The switch assembly 50 also includes an elongated indicator strip 55 in the nature of a flat, rectangular tape formed of any suitable material and extending lengthwise of the conductors 52 and 53 and having a width substantially equal to the combined diameters of the conductor insulators 52a and 53a. The indicator strip 55 is provided with a plurality of longitudinally spacedapart indicia 56, which are preferably equidistantly spaced apart and indicate the distance from the indicium to the switch 51. The indicator strip 55 is fixed to the conductors 52 and 53, preferably by means of an encompassing sleeve 57. More particularly, the sleeve 57 may be in the form of a plastic film which is shrink-wrapped around the conductors 52 and 53 and the indicator strip 55, firmly holding the conductors 52 and 53 together and the indicator strip 55 thereagainst. Preferably this shrink-wrap sleeve 57 extends at least the entire length of the indicator strip 55 and, therefor, is formed of a transparent material.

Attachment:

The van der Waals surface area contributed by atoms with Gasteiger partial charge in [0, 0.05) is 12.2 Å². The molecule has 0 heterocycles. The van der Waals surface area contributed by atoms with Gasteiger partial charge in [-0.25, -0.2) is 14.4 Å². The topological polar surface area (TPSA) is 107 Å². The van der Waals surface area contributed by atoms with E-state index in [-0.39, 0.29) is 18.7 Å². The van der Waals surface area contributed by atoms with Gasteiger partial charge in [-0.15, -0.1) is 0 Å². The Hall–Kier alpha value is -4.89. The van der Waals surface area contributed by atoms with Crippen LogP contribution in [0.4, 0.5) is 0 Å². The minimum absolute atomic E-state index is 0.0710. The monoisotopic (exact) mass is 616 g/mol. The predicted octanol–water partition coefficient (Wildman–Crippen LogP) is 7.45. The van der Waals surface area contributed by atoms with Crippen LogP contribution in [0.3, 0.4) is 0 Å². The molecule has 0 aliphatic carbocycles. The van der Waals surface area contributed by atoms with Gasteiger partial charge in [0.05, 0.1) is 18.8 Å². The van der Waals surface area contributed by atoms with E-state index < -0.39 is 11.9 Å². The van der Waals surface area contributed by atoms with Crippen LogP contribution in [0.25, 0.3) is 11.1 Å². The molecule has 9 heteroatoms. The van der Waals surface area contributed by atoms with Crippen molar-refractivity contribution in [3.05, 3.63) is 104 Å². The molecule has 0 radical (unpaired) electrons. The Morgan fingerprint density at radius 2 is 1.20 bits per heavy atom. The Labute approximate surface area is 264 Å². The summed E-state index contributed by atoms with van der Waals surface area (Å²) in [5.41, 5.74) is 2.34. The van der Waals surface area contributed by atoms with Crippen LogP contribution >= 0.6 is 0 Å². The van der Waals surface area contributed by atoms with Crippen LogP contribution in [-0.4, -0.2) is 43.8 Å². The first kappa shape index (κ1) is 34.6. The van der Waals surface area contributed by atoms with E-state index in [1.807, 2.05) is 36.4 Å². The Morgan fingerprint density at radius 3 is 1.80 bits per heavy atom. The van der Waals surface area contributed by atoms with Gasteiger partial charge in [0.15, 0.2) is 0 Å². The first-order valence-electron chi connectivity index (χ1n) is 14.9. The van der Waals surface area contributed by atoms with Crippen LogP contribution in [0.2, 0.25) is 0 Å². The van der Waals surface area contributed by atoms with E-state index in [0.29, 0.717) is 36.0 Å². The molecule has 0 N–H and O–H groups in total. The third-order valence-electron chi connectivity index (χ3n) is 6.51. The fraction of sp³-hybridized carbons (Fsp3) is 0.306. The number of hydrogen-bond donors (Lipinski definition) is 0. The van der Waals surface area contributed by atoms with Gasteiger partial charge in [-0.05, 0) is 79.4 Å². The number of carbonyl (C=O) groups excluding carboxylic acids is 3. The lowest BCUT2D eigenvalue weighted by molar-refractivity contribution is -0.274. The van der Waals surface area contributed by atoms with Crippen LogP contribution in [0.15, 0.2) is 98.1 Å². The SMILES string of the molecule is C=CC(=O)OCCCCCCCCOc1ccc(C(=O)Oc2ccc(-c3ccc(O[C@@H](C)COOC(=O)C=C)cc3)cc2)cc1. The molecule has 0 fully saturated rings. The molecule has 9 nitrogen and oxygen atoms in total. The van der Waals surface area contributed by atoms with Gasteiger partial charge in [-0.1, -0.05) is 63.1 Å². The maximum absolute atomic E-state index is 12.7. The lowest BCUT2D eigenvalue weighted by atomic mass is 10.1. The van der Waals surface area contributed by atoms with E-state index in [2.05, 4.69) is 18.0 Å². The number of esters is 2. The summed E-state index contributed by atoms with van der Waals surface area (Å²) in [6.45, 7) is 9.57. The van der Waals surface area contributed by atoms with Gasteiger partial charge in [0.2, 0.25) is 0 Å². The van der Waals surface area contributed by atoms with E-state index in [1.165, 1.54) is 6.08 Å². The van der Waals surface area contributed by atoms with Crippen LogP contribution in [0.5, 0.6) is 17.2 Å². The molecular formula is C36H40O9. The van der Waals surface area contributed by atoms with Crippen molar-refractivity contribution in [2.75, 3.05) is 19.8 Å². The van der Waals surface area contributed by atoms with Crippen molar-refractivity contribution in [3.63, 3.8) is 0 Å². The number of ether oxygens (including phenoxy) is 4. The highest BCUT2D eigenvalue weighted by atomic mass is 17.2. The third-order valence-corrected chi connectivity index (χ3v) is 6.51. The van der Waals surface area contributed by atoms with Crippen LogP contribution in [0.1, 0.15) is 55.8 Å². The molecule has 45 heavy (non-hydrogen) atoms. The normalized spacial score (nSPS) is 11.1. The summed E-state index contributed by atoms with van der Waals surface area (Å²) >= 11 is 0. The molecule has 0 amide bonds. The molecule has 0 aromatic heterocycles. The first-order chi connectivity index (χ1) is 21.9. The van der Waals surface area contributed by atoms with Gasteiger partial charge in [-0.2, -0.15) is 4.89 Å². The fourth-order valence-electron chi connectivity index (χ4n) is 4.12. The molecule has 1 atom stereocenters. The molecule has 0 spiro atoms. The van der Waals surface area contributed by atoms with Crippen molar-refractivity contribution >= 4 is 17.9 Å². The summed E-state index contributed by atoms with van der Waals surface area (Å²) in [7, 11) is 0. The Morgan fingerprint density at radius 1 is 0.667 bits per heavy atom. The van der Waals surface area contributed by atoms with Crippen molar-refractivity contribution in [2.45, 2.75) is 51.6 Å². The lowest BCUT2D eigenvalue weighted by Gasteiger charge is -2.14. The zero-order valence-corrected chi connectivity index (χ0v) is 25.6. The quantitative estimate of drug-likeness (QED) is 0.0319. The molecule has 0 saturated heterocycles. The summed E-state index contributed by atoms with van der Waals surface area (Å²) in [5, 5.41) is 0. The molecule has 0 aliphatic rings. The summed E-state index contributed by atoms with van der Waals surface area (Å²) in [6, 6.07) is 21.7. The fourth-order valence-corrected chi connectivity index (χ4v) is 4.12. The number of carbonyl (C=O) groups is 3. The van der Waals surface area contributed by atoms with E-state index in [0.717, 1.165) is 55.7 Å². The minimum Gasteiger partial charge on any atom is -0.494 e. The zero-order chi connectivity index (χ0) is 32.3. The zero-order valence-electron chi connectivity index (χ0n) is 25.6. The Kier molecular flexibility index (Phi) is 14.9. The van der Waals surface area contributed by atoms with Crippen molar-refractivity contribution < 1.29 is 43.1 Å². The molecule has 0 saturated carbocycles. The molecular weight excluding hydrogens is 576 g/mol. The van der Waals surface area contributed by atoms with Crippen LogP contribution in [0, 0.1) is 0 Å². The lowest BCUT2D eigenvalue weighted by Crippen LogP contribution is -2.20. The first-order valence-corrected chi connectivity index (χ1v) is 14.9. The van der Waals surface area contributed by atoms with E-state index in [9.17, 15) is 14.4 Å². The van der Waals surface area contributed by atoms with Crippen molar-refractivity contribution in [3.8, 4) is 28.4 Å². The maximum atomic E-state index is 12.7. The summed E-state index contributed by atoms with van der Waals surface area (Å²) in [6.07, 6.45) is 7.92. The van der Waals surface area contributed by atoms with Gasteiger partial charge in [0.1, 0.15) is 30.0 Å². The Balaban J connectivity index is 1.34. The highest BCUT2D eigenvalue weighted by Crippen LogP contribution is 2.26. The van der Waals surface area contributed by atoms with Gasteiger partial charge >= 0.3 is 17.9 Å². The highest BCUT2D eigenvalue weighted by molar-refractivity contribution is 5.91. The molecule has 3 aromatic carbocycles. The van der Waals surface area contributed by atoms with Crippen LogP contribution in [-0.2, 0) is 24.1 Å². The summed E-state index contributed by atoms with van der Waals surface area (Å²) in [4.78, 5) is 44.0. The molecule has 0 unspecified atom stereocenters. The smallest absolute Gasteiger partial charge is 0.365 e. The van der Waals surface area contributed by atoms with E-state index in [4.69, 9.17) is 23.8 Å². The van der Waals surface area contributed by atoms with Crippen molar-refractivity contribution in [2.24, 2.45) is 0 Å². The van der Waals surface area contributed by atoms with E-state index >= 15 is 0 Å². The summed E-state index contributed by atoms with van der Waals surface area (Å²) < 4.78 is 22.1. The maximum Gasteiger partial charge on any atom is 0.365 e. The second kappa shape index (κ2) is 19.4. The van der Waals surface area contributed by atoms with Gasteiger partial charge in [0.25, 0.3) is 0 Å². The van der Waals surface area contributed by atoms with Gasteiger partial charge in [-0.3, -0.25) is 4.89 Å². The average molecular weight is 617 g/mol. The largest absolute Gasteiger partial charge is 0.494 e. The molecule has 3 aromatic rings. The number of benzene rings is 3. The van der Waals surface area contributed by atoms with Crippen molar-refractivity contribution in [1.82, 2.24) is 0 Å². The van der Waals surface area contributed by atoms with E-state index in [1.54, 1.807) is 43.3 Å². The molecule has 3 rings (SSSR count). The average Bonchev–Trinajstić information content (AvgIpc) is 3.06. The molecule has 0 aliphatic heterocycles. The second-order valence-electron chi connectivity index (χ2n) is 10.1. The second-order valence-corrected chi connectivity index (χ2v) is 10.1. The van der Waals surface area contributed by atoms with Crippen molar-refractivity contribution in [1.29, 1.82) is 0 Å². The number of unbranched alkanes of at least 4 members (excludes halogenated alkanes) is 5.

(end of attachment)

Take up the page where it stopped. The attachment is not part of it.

In use, the switch assembly 50 can be manually moved axially within the inner tube 45 to selectively change the position or level of the switch 51. However, once the switch 51 is positioned at the desired level, it is necessary to retain the switch assembly 50 against further movement, so that the switch level will not be inadvertently altered. For this purpose, there are provided a plurality of loop-type retaining members, preferably in the form of plastic cable ties 58, respectively provided with locking heads 58a, in a known manner, a variety of types of such cable ties being readily commercially available. Each cable tie 58 has its tongue end passed through a pair of the holes 49 in the inner tube 45 in front of the switch assembly 50 and then around the outside of the inner tube 45 and through the locking head 58a and tightened in place. In the illustrated embodiments three of the cable ties 58 are shown, but it will be appreciated that any number could be used. The holes 49 are so positioned that when the cable ties 58 are thus tightened in position the switch assembly 50 is held snugly enough against the inner surface of the inner tube 45 to prevent inadvertent movement of the switch assembly 50, but loosely enough to permit manual movement of the switch assembly 50 relative to the inner tube 45. Since, in the illustrated embodiment, two switch assemblies 50, 50A are provided, the inner tubes 45 and 45A, are respectively, provided with identifying markers, such as appropriately colored strips 59, 59A, wrapped around the outsides of the tubes 45, 45A.